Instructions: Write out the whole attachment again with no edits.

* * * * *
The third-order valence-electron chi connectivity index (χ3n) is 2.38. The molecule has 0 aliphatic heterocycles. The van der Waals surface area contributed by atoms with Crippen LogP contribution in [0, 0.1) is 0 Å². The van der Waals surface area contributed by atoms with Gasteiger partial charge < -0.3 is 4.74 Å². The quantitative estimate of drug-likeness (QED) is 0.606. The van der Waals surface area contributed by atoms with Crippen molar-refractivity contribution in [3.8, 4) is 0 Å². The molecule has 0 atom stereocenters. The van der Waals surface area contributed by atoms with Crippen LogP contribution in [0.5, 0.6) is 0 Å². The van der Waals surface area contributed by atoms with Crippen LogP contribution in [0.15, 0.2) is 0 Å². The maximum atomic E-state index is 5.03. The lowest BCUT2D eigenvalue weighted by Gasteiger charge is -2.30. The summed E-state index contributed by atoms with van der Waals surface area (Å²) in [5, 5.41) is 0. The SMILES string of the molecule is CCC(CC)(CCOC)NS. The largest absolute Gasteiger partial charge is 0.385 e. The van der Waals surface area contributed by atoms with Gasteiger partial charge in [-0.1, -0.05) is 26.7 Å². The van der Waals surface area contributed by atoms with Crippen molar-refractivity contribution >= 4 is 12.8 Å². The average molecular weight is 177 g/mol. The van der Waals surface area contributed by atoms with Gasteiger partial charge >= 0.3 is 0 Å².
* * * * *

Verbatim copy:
The third-order valence-electron chi connectivity index (χ3n) is 2.38. The molecule has 0 aliphatic heterocycles. The van der Waals surface area contributed by atoms with Crippen LogP contribution in [0, 0.1) is 0 Å². The van der Waals surface area contributed by atoms with Gasteiger partial charge < -0.3 is 4.74 Å². The quantitative estimate of drug-likeness (QED) is 0.606. The van der Waals surface area contributed by atoms with Crippen molar-refractivity contribution in [3.8, 4) is 0 Å². The molecule has 0 atom stereocenters. The van der Waals surface area contributed by atoms with Crippen LogP contribution in [0.5, 0.6) is 0 Å². The van der Waals surface area contributed by atoms with Crippen LogP contribution in [0.15, 0.2) is 0 Å². The maximum atomic E-state index is 5.03. The lowest BCUT2D eigenvalue weighted by Gasteiger charge is -2.30. The summed E-state index contributed by atoms with van der Waals surface area (Å²) in [5, 5.41) is 0. The SMILES string of the molecule is CCC(CC)(CCOC)NS. The largest absolute Gasteiger partial charge is 0.385 e. The van der Waals surface area contributed by atoms with Gasteiger partial charge in [-0.1, -0.05) is 26.7 Å². The van der Waals surface area contributed by atoms with Crippen molar-refractivity contribution >= 4 is 12.8 Å². The average molecular weight is 177 g/mol. The van der Waals surface area contributed by atoms with Gasteiger partial charge >= 0.3 is 0 Å².